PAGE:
Delegations from around the world failed on Friday to agree a landmark U.N. arms-trade treaty to regulate the more than $60 billion industry, opting for further talks and a possible U.N. General Assembly vote by the end of the year, diplomats said.
More than 170 countries have spent the past month in New York negotiating a treaty, which needed to be adopted by consensus, so any one country effectively could have vetoed a deal. Instead, no decision was taken on a draft treaty.
But this leaves the door open for further talks and a draft arms-trade treaty could be brought to the 193-nation U.N. General Assembly and adopted with a two-thirds majority vote. Diplomats said there could be a vote by the end of the year.
"We feel that we could have agreed (a treaty). It is disappointing that more time is needed. But an arms-trade treaty is coming - not today - but soon. We've taken a big step forward," said a spokesman for Britain's delegation.
One person every minute dies from armed violence around the world, and arms control activists say a convention is needed to prevent illicitly traded guns from pouring into conflict zones and fueling wars and atrocities. They cited conflicts in Syria and elsewhere as examples of why a treaty is necessary.
While most U.N. member states favored a strong treaty, activists said there was a small minority of states, including Syria, North Korea, Iran, Egypt and Algeria, who loudly voiced opposition to global arms control throughout the negotiations.
But ultimately, arms-control activists blamed the United States and Russia for the inability to reach a decision on Friday, as both countries said there was not enough time left for them to clarify and resolve issues they had with the draft treaty.
"Moving forward, President Obama must show the political courage required to make a strong treaty that contains strong rules on human rights a reality," said Scott Stedjan, a senior policy advisor at Oxfam America, which fights poverty and other injustices.
The draft arms-trade treaty under negotiation required countries to assess if a proposed arms export could be used to commit or facilitate a serious violation of international humanitarian or human rights law.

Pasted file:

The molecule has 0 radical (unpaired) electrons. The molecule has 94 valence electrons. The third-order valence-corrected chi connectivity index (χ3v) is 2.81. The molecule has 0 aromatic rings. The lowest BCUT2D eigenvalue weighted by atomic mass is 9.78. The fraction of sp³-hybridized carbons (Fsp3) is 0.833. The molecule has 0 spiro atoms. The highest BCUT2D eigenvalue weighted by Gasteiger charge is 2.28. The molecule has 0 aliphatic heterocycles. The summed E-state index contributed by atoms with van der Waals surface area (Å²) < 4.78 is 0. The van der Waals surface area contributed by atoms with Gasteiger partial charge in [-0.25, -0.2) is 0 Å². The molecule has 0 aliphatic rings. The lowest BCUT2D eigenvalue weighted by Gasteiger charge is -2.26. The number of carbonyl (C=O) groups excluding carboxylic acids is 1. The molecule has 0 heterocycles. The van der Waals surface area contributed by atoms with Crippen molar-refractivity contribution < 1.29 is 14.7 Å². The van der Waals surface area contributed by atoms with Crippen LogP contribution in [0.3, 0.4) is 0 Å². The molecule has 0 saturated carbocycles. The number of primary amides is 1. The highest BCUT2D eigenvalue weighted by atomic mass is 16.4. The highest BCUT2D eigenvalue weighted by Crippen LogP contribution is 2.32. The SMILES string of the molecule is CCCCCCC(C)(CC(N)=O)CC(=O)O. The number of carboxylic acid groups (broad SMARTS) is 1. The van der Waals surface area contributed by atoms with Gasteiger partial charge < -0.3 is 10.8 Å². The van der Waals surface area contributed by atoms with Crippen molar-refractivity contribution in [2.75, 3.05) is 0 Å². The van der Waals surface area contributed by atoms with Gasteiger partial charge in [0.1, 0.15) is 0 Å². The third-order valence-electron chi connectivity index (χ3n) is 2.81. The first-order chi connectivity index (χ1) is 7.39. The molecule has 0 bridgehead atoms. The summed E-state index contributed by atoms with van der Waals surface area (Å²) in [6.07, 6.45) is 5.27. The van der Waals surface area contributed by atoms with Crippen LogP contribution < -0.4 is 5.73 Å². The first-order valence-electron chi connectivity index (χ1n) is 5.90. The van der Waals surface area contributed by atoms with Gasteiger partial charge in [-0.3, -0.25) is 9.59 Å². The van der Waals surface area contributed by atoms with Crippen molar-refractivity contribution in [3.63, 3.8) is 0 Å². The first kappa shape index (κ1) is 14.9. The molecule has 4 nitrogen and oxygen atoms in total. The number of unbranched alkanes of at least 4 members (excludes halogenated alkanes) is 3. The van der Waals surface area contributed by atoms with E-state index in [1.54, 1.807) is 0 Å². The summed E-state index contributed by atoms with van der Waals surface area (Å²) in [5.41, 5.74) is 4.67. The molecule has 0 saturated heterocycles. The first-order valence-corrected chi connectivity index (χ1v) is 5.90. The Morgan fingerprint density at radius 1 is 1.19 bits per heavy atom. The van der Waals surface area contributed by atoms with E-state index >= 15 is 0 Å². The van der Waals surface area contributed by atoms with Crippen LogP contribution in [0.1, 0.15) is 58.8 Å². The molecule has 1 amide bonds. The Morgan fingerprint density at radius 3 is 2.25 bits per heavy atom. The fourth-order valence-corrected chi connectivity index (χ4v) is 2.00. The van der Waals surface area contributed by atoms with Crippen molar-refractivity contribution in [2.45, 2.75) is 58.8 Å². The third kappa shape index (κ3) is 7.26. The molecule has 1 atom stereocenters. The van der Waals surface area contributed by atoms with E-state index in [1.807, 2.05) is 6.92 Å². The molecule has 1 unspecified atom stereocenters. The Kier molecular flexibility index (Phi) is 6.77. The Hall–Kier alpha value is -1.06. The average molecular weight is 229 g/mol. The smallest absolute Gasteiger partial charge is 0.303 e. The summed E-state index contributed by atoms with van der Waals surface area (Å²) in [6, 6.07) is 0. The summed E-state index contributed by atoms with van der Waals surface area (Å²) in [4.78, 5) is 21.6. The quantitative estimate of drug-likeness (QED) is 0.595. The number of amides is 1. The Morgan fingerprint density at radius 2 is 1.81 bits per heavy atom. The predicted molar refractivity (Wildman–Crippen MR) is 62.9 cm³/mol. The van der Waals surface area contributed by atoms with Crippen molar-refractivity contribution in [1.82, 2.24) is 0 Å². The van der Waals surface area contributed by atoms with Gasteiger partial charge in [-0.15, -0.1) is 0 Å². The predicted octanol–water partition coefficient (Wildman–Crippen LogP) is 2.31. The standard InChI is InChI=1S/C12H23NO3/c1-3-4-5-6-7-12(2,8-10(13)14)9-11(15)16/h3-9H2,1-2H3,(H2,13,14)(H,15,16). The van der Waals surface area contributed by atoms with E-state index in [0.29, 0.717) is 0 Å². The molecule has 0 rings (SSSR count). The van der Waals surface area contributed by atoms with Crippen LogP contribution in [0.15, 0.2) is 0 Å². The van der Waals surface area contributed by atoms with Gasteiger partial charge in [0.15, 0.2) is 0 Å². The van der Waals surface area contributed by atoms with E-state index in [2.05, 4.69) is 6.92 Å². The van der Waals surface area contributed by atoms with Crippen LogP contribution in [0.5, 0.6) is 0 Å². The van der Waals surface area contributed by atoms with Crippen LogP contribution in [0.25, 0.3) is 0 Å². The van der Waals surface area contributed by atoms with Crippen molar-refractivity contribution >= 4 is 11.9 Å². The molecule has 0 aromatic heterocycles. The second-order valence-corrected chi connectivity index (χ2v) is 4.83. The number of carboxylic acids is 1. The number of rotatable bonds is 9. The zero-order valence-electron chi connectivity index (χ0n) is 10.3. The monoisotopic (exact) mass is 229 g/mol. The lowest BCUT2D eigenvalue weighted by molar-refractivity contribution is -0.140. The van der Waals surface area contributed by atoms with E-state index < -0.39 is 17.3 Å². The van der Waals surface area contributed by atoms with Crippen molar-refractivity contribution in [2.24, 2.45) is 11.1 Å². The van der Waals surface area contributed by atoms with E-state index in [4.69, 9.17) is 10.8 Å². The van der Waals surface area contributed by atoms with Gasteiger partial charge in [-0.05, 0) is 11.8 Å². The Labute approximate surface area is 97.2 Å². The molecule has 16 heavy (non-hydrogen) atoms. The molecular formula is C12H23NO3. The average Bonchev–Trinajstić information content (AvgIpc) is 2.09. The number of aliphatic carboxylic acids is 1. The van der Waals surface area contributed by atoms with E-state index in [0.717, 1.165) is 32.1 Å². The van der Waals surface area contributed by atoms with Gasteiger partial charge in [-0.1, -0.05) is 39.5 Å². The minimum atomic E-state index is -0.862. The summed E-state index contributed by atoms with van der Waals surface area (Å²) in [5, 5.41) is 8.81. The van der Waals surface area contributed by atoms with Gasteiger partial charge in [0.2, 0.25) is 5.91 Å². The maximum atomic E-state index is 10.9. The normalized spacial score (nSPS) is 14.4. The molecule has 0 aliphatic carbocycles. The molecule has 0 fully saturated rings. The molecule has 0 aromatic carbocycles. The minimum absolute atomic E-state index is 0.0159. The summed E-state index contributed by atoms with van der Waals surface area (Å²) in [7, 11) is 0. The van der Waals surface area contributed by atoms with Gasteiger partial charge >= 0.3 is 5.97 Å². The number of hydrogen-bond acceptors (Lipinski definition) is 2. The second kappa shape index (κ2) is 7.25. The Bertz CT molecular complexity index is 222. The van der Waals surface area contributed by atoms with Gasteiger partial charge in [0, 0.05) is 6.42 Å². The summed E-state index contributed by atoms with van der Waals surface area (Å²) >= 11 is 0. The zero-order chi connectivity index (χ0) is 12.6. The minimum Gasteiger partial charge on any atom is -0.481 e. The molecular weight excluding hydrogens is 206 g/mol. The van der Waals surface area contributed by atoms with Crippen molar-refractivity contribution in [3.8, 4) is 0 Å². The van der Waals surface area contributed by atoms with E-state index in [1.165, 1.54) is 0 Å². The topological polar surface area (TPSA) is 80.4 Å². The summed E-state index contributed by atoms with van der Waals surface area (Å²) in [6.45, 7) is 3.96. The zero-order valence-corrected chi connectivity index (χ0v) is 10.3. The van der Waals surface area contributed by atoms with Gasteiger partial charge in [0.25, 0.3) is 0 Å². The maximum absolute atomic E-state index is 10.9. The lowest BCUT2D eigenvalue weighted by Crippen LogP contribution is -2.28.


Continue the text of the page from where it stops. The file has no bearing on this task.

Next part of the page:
U.N. Secretary-General Ban Ki-moon expressed disappointment the meetings were inconclusive but was encouraged U.N. members will continue pursuing "this noble goal."
"The conference's inability to conclude its work on this much-awaited ATT, despite years of effort of member states and civil society from many countries, is a setback," Ban said.
"There is already considerable common ground and states can build on the hard work that has been done during these negotiations," he added.
It covered all conventional arms in the categories of battle tanks, armored combat vehicles, large-caliber artillery systems, combat aircraft, attack helicopters, warships, missiles and missile launchers, and small arms and light weapons.
The treaty would only have come into effect after it was ratified by 65 countries.
"Today was the day for political courage - not delays and dithering," said Anna Macdonald, head of arms control at Oxfam. "Some 50,000 people lost their lives through armed violence during the course of these month-long negotiations. The out-of-control arms trade must - and will - be stopped."
The negotiations on the treaty in New York were delayed for the first week by a dispute over Palestinian participation, which was eventually resolved by allowing the delegation to sit at the front of the negotiating hall but without the right to participate as states with voting rights.
Such procedural bickering was typical of the arms-trade talks, diplomats say, as countries that would prefer not to have a strong treaty tried to prevent the negotiations from moving forward. In February, preparatory talks on the rules nearly collapsed due to procedural wrangling and other disagreements.
One of the reasons this month's negotiations are taking place is that the United States, the world's biggest arms trader accounting for over 40 percent of global conventional arms transfers, reversed U.S. policy on the issue after Barack Obama became president and decided in 2009 to support a treaty.
But U.S. officials say Washington insisted in February on having the ability to veto a weak treaty.
It wanted to protect U.S. domestic rights to bear arms - a sensitive issue in the United States that has been back in the national spotlight after a gunman opened fire in a movie theater a week ago, killing 12 people and wounding 58 other.
A U.N. arms trade treaty would not "interfere with the domestic arms trade and the way a country regulates civilian possession," the U.N. Office for Disarmament Affairs has said.
The other five top arms suppliers are Britain, China, France, Germany and Russia.